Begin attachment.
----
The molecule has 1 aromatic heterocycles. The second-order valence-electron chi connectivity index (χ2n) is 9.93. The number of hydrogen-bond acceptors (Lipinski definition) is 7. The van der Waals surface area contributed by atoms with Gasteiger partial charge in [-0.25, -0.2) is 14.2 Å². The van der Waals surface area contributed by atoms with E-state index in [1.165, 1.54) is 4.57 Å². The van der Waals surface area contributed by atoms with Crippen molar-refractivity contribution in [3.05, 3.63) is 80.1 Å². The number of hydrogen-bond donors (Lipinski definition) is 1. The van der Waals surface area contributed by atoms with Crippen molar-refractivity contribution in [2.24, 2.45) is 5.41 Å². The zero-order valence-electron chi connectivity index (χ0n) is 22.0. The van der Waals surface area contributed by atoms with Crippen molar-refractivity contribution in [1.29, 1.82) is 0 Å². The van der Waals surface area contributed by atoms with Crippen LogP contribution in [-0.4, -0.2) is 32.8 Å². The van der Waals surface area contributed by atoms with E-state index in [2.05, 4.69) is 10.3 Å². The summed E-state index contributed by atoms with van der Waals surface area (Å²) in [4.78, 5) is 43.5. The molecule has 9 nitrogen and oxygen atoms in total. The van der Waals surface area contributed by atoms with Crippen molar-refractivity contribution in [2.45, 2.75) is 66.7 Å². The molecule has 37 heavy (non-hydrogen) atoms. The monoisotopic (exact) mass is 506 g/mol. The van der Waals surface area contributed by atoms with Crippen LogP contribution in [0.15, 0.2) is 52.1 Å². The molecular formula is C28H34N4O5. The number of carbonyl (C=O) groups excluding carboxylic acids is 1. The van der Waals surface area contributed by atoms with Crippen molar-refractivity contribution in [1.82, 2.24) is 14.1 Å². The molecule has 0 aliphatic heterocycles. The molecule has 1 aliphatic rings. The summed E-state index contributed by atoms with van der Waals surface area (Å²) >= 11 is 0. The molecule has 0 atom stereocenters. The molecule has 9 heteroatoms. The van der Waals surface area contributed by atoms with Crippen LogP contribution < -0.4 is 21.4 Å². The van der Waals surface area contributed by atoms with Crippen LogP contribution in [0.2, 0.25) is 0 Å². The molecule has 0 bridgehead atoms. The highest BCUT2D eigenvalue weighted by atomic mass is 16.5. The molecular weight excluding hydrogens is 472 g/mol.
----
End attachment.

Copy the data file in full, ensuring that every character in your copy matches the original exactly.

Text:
The molecule has 1 aromatic heterocycles. The second-order valence-electron chi connectivity index (χ2n) is 9.93. The number of hydrogen-bond acceptors (Lipinski definition) is 7. The van der Waals surface area contributed by atoms with Gasteiger partial charge in [-0.25, -0.2) is 14.2 Å². The van der Waals surface area contributed by atoms with E-state index in [1.165, 1.54) is 4.57 Å². The van der Waals surface area contributed by atoms with Crippen molar-refractivity contribution in [3.05, 3.63) is 80.1 Å². The number of hydrogen-bond donors (Lipinski definition) is 1. The van der Waals surface area contributed by atoms with Crippen molar-refractivity contribution in [2.24, 2.45) is 5.41 Å². The zero-order valence-electron chi connectivity index (χ0n) is 22.0. The van der Waals surface area contributed by atoms with Crippen molar-refractivity contribution in [1.29, 1.82) is 0 Å². The van der Waals surface area contributed by atoms with Crippen LogP contribution in [-0.4, -0.2) is 32.8 Å². The van der Waals surface area contributed by atoms with E-state index in [2.05, 4.69) is 10.3 Å². The summed E-state index contributed by atoms with van der Waals surface area (Å²) in [4.78, 5) is 43.5. The molecule has 9 nitrogen and oxygen atoms in total. The van der Waals surface area contributed by atoms with Crippen molar-refractivity contribution in [2.45, 2.75) is 66.7 Å². The molecule has 37 heavy (non-hydrogen) atoms. The monoisotopic (exact) mass is 506 g/mol. The van der Waals surface area contributed by atoms with Crippen LogP contribution in [0.15, 0.2) is 52.1 Å². The molecular formula is C28H34N4O5. The number of carbonyl (C=O) groups excluding carboxylic acids is 1. The van der Waals surface area contributed by atoms with Crippen molar-refractivity contribution in [1.82, 2.24) is 14.1 Å². The molecule has 0 aliphatic heterocycles. The molecule has 1 aliphatic rings. The summed E-state index contributed by atoms with van der Waals surface area (Å²) >= 11 is 0. The molecule has 0 atom stereocenters. The molecule has 9 heteroatoms. The van der Waals surface area contributed by atoms with Crippen LogP contribution < -0.4 is 21.4 Å². The van der Waals surface area contributed by atoms with Crippen LogP contribution in [0.2, 0.25) is 0 Å². The molecule has 0 bridgehead atoms. The highest BCUT2D eigenvalue weighted by atomic mass is 16.5. The molecular weight excluding hydrogens is 472 g/mol.